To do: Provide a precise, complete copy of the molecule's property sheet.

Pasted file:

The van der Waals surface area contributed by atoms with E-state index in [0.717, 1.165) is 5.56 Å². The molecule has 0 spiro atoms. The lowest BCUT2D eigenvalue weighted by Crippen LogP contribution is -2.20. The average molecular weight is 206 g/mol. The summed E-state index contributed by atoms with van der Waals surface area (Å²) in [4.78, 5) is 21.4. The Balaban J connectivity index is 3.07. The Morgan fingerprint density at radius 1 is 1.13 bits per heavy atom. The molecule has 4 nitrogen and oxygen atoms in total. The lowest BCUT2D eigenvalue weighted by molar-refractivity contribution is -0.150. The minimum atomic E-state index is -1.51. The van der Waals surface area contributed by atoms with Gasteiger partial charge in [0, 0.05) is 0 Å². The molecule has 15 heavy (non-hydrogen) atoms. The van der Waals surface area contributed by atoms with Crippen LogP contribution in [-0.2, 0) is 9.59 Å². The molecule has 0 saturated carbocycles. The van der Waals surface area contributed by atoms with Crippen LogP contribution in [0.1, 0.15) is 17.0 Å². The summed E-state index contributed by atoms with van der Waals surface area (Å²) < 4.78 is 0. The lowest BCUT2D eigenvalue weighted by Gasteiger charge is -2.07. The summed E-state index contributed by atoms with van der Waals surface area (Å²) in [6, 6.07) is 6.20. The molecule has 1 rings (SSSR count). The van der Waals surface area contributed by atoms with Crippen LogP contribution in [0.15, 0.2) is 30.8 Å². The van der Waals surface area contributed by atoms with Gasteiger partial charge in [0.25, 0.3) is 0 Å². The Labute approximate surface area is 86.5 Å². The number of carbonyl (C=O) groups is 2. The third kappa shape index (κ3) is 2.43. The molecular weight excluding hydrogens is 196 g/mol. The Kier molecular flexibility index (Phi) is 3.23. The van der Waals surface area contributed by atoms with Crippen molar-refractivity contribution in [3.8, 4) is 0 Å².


The van der Waals surface area contributed by atoms with E-state index in [0.717, 1.165) is 5.56 Å². The molecule has 0 spiro atoms. The lowest BCUT2D eigenvalue weighted by Crippen LogP contribution is -2.20. The average molecular weight is 206 g/mol. The summed E-state index contributed by atoms with van der Waals surface area (Å²) in [4.78, 5) is 21.4. The Balaban J connectivity index is 3.07. The Morgan fingerprint density at radius 1 is 1.13 bits per heavy atom. The molecule has 4 nitrogen and oxygen atoms in total. The lowest BCUT2D eigenvalue weighted by molar-refractivity contribution is -0.150. The minimum atomic E-state index is -1.51. The van der Waals surface area contributed by atoms with Gasteiger partial charge in [0, 0.05) is 0 Å². The molecule has 15 heavy (non-hydrogen) atoms. The van der Waals surface area contributed by atoms with Crippen LogP contribution in [-0.2, 0) is 9.59 Å². The molecule has 0 saturated carbocycles. The van der Waals surface area contributed by atoms with Crippen LogP contribution in [0.1, 0.15) is 17.0 Å². The summed E-state index contributed by atoms with van der Waals surface area (Å²) < 4.78 is 0. The lowest BCUT2D eigenvalue weighted by Gasteiger charge is -2.07. The summed E-state index contributed by atoms with van der Waals surface area (Å²) in [6, 6.07) is 6.20. The molecule has 1 rings (SSSR count). The van der Waals surface area contributed by atoms with Crippen LogP contribution in [0.15, 0.2) is 30.8 Å². The van der Waals surface area contributed by atoms with Gasteiger partial charge in [0.25, 0.3) is 0 Å². The Labute approximate surface area is 86.5 Å². The number of carbonyl (C=O) groups is 2. The third kappa shape index (κ3) is 2.43. The molecular weight excluding hydrogens is 196 g/mol. The Kier molecular flexibility index (Phi) is 3.23. The van der Waals surface area contributed by atoms with Crippen molar-refractivity contribution in [3.8, 4) is 0 Å².